Covid-19 roundup: South African vari­ant trips up Pfiz­er/BioN­Tech, Mod­er­na vac­cines while EU seeks an­ti-vari­ant con­tract claus­es — re­port

As ques­tions con­tin­ue to swirl about the ef­fec­tive­ness of cur­rent vac­cines against new vari­ants of the coro­n­avirus, a pair of let­ters to the ed­i­tor con­firm that those de­vel­oped by Pfiz­er/BioN­Tech and Mod­er­na ap­pear to be able to pro­tect against the UK vari­ant but less ef­fi­ca­cious when faced with the strain orig­i­nat­ing from South Africa.

Now that the first-gen­er­a­tion vac­cines’ ef­fi­ca­cy against the orig­i­nal SARS-CoV-2 anti­gen has large­ly been es­tab­lished, some sci­en­tists have turned their at­ten­tion to the ques­tions of when, where and how they can be best de­ployed.

The South African vari­ant has al­ready raised glob­al alarms af­ter As­traZeneca’s Ox­ford-part­nered vac­cine was side­lined af­ter it failed a small-scale analy­sis specif­i­cal­ly mea­sur­ing its ef­fi­ca­cy against B.1.351.

Writ­ing to the New Eng­land Jour­nal of Med­i­cine, two dif­fer­ent groups re­port­ed sim­i­lar find­ings about the serum neu­tral­iz­ing ac­tiv­i­ty elicit­ed by the Pfiz­er/BioN­Tech and Mod­er­na shots.

From the let­ter on BNT162b2:

Thus, as com­pared with neu­tral­iza­tion of USA-WA1/2020, neu­tral­iza­tion of Δ242-244+D614G virus was sim­i­lar and neu­tral­iza­tion of the B.1.351-spike virus was weak­er by ap­prox­i­mate­ly two thirds. Our da­ta are al­so con­sis­tent with poor­er neu­tral­iza­tion of the virus with the full set of B.1.351-spike mu­ta­tions than virus with ei­ther sub­set of mu­ta­tions and sug­gest­ed that virus with mu­tant residues in the re­cep­tor-bind­ing site (K417N, E484K, and N501Y) is more poor­ly neu­tral­ized than virus with Δ242-244, which is lo­cat­ed in the N-ter­mi­nal do­main of the spike pro­tein.

Mean­while with mR­NA-1273:

Both the full pan­el of mu­ta­tions in S and a sub­set of mu­ta­tions af­fect­ing the re­cep­tor-bind­ing do­main (RBD) re­gion of the B.1.1.7 vari­ant had no sig­nif­i­cant ef­fect on neu­tral­iza­tion by serum ob­tained from par­tic­i­pants who had re­ceived the mR­NA-1273 vac­cine in the phase 1 tri­al (Fig­ure 1A and 1B). In con­trast, we ob­served a de­crease in titers of neu­tral­iz­ing an­ti­bod­ies against the B.1.351 vari­ant and a sub­set of its mu­ta­tions af­fect­ing the RBD.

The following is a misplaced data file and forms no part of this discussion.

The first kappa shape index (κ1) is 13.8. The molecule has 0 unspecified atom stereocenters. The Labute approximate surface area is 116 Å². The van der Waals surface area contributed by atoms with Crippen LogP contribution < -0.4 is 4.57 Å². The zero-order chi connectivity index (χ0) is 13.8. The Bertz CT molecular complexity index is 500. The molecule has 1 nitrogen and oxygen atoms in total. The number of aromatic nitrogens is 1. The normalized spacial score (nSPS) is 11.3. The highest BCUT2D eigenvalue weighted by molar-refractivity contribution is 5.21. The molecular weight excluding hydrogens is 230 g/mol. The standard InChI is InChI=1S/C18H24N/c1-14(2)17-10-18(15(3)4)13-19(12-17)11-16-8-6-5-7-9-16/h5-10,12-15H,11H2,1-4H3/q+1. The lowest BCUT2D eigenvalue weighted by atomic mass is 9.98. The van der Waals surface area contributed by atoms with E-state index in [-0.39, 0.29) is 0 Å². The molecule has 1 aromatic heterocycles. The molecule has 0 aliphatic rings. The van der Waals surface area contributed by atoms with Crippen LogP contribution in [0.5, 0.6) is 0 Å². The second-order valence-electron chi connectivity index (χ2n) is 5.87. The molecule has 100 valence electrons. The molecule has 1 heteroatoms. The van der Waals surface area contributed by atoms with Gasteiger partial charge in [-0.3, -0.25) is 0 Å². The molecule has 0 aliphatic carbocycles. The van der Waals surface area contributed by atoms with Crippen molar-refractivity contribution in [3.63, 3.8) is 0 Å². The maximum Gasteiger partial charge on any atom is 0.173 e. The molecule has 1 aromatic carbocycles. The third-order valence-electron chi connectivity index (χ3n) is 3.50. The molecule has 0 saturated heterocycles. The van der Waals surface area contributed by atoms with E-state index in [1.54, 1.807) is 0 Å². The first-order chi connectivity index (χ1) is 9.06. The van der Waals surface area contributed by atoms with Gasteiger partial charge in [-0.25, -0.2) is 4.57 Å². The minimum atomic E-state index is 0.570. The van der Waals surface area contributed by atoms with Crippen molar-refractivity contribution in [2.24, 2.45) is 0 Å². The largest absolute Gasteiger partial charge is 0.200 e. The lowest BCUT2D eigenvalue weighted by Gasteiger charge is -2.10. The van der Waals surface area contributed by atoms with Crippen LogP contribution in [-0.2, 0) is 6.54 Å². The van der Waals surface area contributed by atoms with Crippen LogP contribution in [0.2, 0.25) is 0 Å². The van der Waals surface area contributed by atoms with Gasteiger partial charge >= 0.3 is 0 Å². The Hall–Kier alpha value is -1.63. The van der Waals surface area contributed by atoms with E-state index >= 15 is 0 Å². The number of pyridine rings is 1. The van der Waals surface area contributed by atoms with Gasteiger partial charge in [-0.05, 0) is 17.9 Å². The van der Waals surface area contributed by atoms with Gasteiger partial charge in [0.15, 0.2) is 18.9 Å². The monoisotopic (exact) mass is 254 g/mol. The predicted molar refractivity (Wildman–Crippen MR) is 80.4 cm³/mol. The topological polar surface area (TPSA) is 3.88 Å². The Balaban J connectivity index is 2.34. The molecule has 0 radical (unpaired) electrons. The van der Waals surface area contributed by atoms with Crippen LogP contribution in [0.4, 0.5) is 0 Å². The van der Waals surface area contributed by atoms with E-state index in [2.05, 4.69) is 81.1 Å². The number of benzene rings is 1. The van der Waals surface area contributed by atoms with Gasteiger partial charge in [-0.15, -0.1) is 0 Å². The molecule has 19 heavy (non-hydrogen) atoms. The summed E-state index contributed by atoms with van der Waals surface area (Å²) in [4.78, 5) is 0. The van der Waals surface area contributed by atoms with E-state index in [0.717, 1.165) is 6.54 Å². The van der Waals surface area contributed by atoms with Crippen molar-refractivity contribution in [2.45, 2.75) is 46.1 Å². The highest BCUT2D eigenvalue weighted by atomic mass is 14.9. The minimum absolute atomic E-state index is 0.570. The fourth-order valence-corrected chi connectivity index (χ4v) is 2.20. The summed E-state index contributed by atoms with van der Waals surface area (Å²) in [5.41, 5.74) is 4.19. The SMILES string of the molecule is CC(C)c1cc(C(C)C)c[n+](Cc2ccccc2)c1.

In a third let­ter, two Cana­di­an re­searchers sug­gest that the two dos­es of the Pfiz­er/BioN­Tech vac­cine should be giv­en at a longer in­ter­val than cur­rent­ly pre­scribed, based on a new analy­sis on the da­ta both com­pa­nies sub­mit­ted to the FDA.

One dose of the vac­cine, they ar­gue, is ac­tu­al­ly high­er than the 52.4% fig­ure that Phase III in­ves­ti­ga­tors had orig­i­nal­ly thought. If you re­move da­ta from the first two weeks af­ter the first dose, “when im­mu­ni­ty would have still been mount­ing,” the ef­fi­ca­cy would ac­tu­al­ly be much high­er.

“Even be­fore the sec­ond dose, BNT162b2 was high­ly ef­fi­ca­cious, with a vac­cine ef­fi­ca­cy of 92.6%, a find­ing sim­i­lar to the first-dose ef­fi­ca­cy of 92.1% re­port­ed for the mR­NA-1273 vac­cine (Mod­er­na),” they wrote. “Giv­en the cur­rent vac­cine short­age, post­pone­ment of the sec­ond dose is a mat­ter of na­tion­al se­cu­ri­ty that, if ig­nored, will cer­tain­ly re­sult in thou­sands of Covid-19–re­lat­ed hos­pi­tal­iza­tions and deaths this win­ter in the Unit­ed States — hos­pi­tal­iza­tions and deaths that would have been pre­vent­ed with a first dose of vac­cine.” — Am­ber Tong